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Honestly, can the Chinese just try to fib once in a while?
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Who coined the phrase "Honesty is always the best policy"? Maybe it was Confucius. It wouldn't surprise me as every Chinese person seems to strictly adhere to the principle. Honesty is not always the best policy. In some situations, in fact, it is the worst policy or at least a distant second to the policy of "keeping your big mouth shut".

After my mother stepped off the plane in Beijing and we were on our way home in the taxi, I took the opportunity to give her the briefing all expats no doubt give their loved ones in this situation.

"First, mother, don't look at how the taxi driver is driving. Look out the window and admire the buildings and bridges (as much as you can on the Jichang airport expressway), but just don't look at the traffic," I told her. She immediately looked at the traffic.

"Second, don't worry about the spitting. They are spitting with you, not at you, okay? And third, they don't mean to offend you, they are just being honest."

She chuckled at this last one but soon stopped when she saw the deathly serious glint in my eye.

She understood me perfectly just a few days later. She and my girlfriend had somehow missed the exit to Houhai Park and were wandering for some time before an old Chinese gentleman came up and asked if they happened to be lost.

"How did you notice us?" asked my Chinese girlfriend. "It was impossible to miss you," he said, pointing at my mother and adding: "She's so big and fat, like a giant!"

My mother is a full-bodied woman, one might say, and unashamedly so. She also, thankfully, has a good sense of humor. As she speaks not a word of Chinese, she would have been none-the-wiser had the old man not used such extravagant hand gestures to make his point.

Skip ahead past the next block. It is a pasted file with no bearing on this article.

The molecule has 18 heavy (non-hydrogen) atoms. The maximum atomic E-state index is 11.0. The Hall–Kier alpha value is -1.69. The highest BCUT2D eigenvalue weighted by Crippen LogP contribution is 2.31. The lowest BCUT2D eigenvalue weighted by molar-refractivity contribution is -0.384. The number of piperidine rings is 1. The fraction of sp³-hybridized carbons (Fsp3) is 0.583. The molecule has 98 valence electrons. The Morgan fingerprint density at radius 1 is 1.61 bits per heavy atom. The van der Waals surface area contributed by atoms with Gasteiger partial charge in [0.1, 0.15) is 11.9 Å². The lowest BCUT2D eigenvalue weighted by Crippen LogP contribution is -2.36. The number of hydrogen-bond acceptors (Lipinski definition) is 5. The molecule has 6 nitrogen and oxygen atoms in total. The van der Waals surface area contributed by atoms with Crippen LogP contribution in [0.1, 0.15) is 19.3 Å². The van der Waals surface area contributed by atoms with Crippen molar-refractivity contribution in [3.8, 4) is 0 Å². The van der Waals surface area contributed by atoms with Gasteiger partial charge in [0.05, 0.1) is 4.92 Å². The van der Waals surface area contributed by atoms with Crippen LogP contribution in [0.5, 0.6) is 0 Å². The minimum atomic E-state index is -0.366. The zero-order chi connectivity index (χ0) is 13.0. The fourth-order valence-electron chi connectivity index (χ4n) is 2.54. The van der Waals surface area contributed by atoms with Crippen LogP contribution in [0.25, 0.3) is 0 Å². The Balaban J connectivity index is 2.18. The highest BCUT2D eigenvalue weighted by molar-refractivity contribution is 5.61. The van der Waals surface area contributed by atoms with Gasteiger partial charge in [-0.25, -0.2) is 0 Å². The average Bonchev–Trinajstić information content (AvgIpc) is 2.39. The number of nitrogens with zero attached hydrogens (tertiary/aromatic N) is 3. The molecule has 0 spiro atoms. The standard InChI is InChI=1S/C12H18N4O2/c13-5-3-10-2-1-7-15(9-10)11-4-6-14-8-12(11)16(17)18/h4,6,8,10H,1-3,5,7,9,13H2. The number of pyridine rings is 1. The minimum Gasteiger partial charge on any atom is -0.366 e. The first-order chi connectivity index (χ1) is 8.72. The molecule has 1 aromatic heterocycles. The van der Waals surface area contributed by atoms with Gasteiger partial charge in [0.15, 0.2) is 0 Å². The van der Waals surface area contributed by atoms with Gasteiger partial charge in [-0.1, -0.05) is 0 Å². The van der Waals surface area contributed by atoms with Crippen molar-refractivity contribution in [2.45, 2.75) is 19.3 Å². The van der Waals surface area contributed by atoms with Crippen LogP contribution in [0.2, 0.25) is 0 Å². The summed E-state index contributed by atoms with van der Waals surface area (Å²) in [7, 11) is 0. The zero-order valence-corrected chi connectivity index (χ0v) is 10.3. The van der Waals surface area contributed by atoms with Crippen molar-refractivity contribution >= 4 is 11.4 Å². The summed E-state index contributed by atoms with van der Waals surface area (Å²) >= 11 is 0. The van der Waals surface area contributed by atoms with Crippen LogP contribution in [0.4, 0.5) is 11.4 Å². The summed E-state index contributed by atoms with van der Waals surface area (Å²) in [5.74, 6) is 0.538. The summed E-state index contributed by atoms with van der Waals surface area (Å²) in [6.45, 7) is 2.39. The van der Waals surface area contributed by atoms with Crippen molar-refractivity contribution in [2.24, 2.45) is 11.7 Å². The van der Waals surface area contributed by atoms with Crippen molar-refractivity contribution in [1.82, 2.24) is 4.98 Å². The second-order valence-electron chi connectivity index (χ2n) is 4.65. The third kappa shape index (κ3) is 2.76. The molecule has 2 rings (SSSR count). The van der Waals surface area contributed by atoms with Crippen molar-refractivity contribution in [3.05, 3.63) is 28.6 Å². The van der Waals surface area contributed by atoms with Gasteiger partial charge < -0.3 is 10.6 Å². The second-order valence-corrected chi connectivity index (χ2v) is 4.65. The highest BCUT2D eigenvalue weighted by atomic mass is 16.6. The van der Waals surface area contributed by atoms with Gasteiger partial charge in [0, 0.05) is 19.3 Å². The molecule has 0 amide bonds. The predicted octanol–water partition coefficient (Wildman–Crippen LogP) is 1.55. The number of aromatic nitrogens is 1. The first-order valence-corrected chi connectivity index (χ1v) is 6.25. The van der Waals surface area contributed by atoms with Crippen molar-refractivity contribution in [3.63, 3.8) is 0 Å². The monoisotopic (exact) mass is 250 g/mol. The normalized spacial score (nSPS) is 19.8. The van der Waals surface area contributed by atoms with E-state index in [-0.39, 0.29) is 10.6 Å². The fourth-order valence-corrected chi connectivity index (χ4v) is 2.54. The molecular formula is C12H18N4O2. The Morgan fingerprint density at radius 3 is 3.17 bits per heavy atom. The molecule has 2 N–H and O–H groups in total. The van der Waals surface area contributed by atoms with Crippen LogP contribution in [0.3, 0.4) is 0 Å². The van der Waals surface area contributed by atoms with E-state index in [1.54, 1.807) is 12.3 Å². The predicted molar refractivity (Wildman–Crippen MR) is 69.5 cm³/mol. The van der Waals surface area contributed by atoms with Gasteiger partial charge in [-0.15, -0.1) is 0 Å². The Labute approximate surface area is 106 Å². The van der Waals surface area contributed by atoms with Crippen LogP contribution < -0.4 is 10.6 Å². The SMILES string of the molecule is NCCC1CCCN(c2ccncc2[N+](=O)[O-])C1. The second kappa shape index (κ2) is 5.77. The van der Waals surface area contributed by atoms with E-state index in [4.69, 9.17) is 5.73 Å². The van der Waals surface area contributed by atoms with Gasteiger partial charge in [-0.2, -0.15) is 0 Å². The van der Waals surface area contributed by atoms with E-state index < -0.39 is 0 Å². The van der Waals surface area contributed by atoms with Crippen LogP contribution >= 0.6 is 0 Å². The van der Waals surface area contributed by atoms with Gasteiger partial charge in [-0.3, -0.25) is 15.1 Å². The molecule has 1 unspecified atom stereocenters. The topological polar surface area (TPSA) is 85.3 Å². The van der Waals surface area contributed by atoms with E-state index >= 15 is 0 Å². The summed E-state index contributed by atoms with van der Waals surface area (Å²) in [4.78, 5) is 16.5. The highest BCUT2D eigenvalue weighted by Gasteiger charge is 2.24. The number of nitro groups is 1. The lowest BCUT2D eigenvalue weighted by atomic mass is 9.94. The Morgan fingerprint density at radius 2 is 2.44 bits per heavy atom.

Days later the three of us headed to Qingdao for a relaxing weekend on the beach. My girlfriend had booked us a unique accommodation, which was a couple's home, the spare rooms of which they let to travelers at a very reasonable rate.

It was fantastic, a wonderful change to staying in a cold, unfriendly hotel. The couple, a South Korean man and his Chinese wife, brewed some of the best tea we'd ever tasted and, although their level of English was limited, made my mother feel at home.

Later on, once my mother had gone to bed and we four stayed up drinking beer, our hostess leaned across to me and said: "Ni mama hen ke ai! Your mother is so cute!"

"Thank you," I said, almost knowing a heavy dose of honesty was on the horizon.

"Yeah," she continued, "she's so big and fat, great to cuddle. And we love her smile, with her big rabbit teeth. My husband says she reminds him of his own mother. That's why we keep buying her cakes; she must get hungry a lot."

My other-half was more than happy to pass this information on to my mother. It didn't stop her from eating the cakes, however.

Back in Beijing, my mother settled down for a coffee with my girlfriend to ask her intentions. She extolled the virtues of being a good wife but explained it can also be hard, especially in the old days when women did all the washing up and cleaning around the house.

"That doesn't bother me," said my beloved, "I'm young and able. I can handle all that."

"So is that to say I'm old and unable?" retorted my mother jokingly, not expecting a response.

"Yes," came the all-too-honest reply. "You're far too old."

It had occurred to me that honesty maybe not just the best but the ONLY policy for Chinese. Then I remembered the Silk Market.

"It's all 100 percent silk, handsome man, really!" Yeah, right.

(China Daily July 28, 2009)

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